As best illustrated in the cross-section portion of FIG. 11, the non-punching side of base 51 of punch 5 may define a recess 58 for snugly receiving the ledge 21 of its respective button 2 (see FIG. 9). Punch 4 has similar features (not illustrated) for ledge 11 of button 1.
Preferred materials for the punches include metals and alloys, such as zinc alloys commonly used in punching and cutting applications (most preferred).
FIG. 12 illustrates the die 8, which defines sets of holes 82. Each set of holes 82 is located directly above one of passages 92 defined in base 9, and each individual hole is directly below a corresponding cutting element of one of punches 4, 5. Die 8 also presents a lower face 81 that defines the upper portion of slot 11 (see FIG. 3). Holes or similar features 89 at each of the four corners of die 8 accept four screws 10 to attach die 8 to holes 38 of cover 3 (see FIG. 7) and thus form a sub-assembly to which base 9 may be attached. For this purpose, holes 83 allow the central pair of screws 10 to pass though die 8 and reach holes 33 in cover 3 as described above. In addition, a series of alignment tabs 90 at various locations around the outer perimeter of die 8 may be used with the complimentary indentations 39 of cover 3 (see FIG. 7) to increase the integrity and alignment of the sub-assembly.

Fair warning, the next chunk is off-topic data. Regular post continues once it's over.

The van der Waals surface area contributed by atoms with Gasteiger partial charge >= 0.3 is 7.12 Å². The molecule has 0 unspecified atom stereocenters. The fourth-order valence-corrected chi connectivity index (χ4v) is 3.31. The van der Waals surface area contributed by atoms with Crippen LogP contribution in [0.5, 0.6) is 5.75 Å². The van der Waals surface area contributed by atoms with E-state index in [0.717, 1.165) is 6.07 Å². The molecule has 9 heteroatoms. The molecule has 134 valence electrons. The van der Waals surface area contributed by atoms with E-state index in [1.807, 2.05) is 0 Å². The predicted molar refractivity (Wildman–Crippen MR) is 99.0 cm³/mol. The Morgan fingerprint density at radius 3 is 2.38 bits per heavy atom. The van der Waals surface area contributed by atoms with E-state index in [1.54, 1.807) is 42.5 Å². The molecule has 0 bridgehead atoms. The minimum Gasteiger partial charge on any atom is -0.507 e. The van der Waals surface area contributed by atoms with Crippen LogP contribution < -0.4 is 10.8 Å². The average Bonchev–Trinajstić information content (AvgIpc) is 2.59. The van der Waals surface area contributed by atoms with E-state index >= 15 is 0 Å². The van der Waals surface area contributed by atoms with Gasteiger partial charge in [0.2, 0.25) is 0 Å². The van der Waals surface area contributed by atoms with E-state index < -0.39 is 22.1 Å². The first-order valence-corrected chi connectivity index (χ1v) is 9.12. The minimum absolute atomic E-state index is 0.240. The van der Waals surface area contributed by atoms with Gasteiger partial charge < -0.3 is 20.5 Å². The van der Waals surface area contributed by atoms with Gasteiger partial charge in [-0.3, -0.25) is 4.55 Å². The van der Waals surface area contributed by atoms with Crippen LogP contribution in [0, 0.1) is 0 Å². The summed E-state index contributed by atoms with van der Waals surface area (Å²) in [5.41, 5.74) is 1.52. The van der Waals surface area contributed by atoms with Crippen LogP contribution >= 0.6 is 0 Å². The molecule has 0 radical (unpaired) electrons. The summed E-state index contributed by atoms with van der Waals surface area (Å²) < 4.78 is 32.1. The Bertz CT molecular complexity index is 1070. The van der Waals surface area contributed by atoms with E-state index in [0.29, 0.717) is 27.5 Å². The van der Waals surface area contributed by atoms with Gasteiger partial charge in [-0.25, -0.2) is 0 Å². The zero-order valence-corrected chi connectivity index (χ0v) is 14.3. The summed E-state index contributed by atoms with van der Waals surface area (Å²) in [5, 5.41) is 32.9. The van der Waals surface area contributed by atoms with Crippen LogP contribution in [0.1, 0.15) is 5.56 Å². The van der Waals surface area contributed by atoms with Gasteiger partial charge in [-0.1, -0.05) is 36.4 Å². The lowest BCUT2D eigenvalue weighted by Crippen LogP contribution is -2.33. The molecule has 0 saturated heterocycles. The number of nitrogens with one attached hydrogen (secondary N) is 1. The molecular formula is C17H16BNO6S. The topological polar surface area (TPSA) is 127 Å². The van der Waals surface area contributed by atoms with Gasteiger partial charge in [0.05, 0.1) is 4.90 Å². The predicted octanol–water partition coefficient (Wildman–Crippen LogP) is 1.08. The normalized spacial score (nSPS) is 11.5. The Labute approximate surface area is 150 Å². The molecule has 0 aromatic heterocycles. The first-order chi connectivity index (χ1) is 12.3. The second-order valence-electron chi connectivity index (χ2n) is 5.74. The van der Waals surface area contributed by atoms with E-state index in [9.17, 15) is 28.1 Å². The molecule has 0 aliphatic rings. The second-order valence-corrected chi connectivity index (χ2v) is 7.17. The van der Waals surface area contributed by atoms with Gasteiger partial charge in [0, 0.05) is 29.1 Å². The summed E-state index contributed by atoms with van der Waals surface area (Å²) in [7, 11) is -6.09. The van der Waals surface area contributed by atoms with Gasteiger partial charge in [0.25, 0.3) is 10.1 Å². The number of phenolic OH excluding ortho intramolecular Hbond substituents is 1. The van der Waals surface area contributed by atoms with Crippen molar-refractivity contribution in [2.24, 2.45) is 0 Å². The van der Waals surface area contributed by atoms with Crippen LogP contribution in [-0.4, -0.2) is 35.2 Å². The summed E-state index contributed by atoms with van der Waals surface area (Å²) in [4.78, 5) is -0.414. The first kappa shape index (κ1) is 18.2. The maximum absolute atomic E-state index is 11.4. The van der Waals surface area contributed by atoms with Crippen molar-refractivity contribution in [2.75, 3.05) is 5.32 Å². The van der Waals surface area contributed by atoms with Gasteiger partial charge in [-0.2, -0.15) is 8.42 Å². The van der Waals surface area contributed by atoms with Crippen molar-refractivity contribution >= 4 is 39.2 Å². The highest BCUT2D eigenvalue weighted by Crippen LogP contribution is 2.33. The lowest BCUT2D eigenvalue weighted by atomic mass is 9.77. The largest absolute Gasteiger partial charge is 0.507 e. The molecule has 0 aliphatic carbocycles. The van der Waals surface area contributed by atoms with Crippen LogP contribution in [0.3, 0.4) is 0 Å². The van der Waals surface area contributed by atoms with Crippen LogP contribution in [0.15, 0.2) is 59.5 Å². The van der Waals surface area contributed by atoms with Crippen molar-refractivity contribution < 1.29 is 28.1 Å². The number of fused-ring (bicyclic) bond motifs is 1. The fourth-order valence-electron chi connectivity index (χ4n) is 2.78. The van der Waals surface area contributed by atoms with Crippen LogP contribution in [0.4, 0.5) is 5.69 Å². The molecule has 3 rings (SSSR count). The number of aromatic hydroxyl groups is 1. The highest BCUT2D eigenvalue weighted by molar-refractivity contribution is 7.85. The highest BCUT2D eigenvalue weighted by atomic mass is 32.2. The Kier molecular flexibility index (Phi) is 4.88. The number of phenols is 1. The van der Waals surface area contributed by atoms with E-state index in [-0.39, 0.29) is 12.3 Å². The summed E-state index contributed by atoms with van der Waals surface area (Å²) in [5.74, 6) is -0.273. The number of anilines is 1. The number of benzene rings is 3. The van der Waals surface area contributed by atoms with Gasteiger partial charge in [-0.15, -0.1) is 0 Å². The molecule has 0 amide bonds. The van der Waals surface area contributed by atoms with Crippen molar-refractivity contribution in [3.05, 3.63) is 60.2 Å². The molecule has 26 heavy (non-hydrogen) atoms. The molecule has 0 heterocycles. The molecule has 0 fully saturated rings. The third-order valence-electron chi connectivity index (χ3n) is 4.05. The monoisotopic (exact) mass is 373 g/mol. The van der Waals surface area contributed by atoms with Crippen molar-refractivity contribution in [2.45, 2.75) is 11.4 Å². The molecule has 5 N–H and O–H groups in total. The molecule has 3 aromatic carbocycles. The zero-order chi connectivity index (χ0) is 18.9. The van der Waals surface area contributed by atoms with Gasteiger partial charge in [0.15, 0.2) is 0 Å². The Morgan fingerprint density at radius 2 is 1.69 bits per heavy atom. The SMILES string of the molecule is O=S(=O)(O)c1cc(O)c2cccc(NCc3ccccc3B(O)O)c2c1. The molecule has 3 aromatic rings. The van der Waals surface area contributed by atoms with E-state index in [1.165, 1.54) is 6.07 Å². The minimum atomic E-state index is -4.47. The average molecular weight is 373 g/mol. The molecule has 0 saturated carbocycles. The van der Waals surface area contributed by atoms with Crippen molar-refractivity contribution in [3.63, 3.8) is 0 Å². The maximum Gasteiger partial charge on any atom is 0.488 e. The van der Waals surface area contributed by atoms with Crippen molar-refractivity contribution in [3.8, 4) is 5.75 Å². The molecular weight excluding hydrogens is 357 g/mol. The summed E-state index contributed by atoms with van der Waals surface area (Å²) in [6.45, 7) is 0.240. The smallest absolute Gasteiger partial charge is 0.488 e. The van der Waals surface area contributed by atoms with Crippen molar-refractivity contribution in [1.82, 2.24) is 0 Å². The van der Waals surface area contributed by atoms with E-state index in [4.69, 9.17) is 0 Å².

Each elevated housing portion 87 has sufficient height to ensure that each punch 4, 5 is seated within the perimeter of elevated housing portion 87 when unit 100 is not in use as well as during punching at each of the three possible positions. In addition, as mentioned above, each cutting element is aligned with a hole 82, and it is further possible to ensure that the tallest set of cutting elements is initially located within its respective hole 82 but not extending into slot 11 until the first (and subsequent) cutting positions are reached. Each of these helps ensure that each punch 4, 5 has little, if any, lateral play in its movement during punching, which increases the precision of the results.